It should be noted: none of these “textual variants” have any significance for Christian theology. They were added, it seems, as forms of commentary, or to help bring clarity – but they seem to have been added nonetheless.

Do Newer Translations Remove Verses?

As explained in the section above, the Textus Receptus includes some verses which older manuscripts show us were later additions to the text by zealous scribes who were trying to help, but which were not a part of the original manuscripts.

So, rather than newer translations “removing verses”, what you actually have is that the KJV (or the Textus Receptus, rather) has added verses to the Bible – something which is also forbidden by Revelation 22:18-19.

See: On Those Missing Verses and Why are newer translations of the Bible missing verses?

Both the KJV and more modern translations are upfront about these facts. The KJV indicates words which have been added for clarity by using italics, and newer translations use brackets or footnotes to show places where the Textus Receptus includes text which is not found in the oldest manuscripts.

Landing the Plane

Our loyalties as Christians should be the original texts of the Old and New Testaments, written in Hebrew, Aramaic and Greek, not to any particular translation of those words which God inspired. It is often helpful to look at several translations in order to get a full understanding of the meaning of a text.

Further reading: The King James Only Controversy: Can You Trust Modern Translations? by James R. White

Making Sense of Different Bible Translations – Part 1

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It has been said that the best Bible translation is the one you will read. It’s true: the point is for you to read and understand God’s message to you. The best translation in the world won’t profit you anything if you don’t actually read it.

However, what if you’ve moved past that point – and you are reading the Bible? What are the differences between various translations, and how should you go about choosing the right one?

According to the American Bible Society, since William Tyndale’s translation of the New Testament into English in 1526, about 900 English translations of the Bible have been published.1 Why so many – and what are the differences between them?

The Bible doesn’t change with time, but language does.

Language is something that is constantly in flux. Language uses sounds and symbols to refer to unchanging realities, but the words we use to refer to those realities do change over time. For example, the word gay has a different meaning in the modern vernacular than it did 100 years ago. The word Awful, in the past meant “awe inspiring” – but in modern English it no longer means that.

Another example is the word Terrible. In the King James Bible, this word is used many times, e.g. Psalm 47:2 – “For the LORD most high is terrible; he is a great King over all the earth.”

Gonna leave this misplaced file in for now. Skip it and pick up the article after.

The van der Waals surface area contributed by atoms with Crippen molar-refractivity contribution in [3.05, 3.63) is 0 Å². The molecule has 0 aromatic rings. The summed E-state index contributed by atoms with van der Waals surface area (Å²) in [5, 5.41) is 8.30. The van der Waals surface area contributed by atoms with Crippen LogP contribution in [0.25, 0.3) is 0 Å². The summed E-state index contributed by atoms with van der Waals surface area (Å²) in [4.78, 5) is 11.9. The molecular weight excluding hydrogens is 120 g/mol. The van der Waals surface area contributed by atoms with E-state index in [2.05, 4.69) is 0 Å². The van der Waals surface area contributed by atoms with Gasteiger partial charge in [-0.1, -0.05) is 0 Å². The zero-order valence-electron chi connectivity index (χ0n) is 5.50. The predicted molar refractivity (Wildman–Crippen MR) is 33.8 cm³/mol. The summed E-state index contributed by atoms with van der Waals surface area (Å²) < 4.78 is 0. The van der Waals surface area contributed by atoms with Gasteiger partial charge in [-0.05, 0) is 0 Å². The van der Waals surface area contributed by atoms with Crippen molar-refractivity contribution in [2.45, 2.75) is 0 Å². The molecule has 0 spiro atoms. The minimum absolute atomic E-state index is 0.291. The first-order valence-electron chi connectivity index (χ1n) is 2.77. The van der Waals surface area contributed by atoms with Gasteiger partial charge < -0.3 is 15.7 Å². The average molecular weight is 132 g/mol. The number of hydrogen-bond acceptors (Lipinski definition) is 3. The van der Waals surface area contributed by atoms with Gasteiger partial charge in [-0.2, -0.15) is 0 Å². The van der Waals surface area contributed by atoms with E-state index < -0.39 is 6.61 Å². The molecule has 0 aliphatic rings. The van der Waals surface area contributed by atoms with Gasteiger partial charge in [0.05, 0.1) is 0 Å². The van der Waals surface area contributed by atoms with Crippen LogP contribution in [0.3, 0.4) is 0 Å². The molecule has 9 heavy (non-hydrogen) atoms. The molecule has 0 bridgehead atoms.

The word Terrible used to have the meaning of our modern Awesome, which is why more modern translations translate this verse: “For the LORD Most High is awesome.” The word Terrible has come to have an expressly negative or pejorative meaning.

One of the reasons for newer translations is not to change the Bible, but because languages change over time. (Further reading: “What are some English words that have changed in meaning since the translation of the KJV?”)

The Tension of Translation

I am bilingual; I speak Hungarian fluently and occasionally work professionally as a translator and interpreter. Anyone who is bilingual will tell you that there is an inherent tension in translating or interpreting between simply translating the words someone said and conveying the meaning of what they said.

For example, in Hungarian there is a term: Zsákbamacska. It literally means: “a cat in a bag,” but what it means is to trick someone, promising them one thing and then giving them an unwanted surprise. In English, we would call that: “pulling a fast one” – or “a switcheroo.”
Furthermore, in English, we do have a colloquialism about a cat in a bag; we say: “Don’t let the cat out of the bag,” or “she let the cat out of the bag” – which means to reveal something earlier than it was meant to be revealed.

In other words, it is possible to translate that phrase directly, but to do so would actually convey something different than what the original writer or speaker had intended to convey. To actually be accurate, you must translate the meaning of the term, not just its words. However, if you only translate meaning and ideas, some of the power of the language will be lost, because particular words conjure pictures (like a cat in a bag), which are rich with insinuations, allusions and other communicative forces.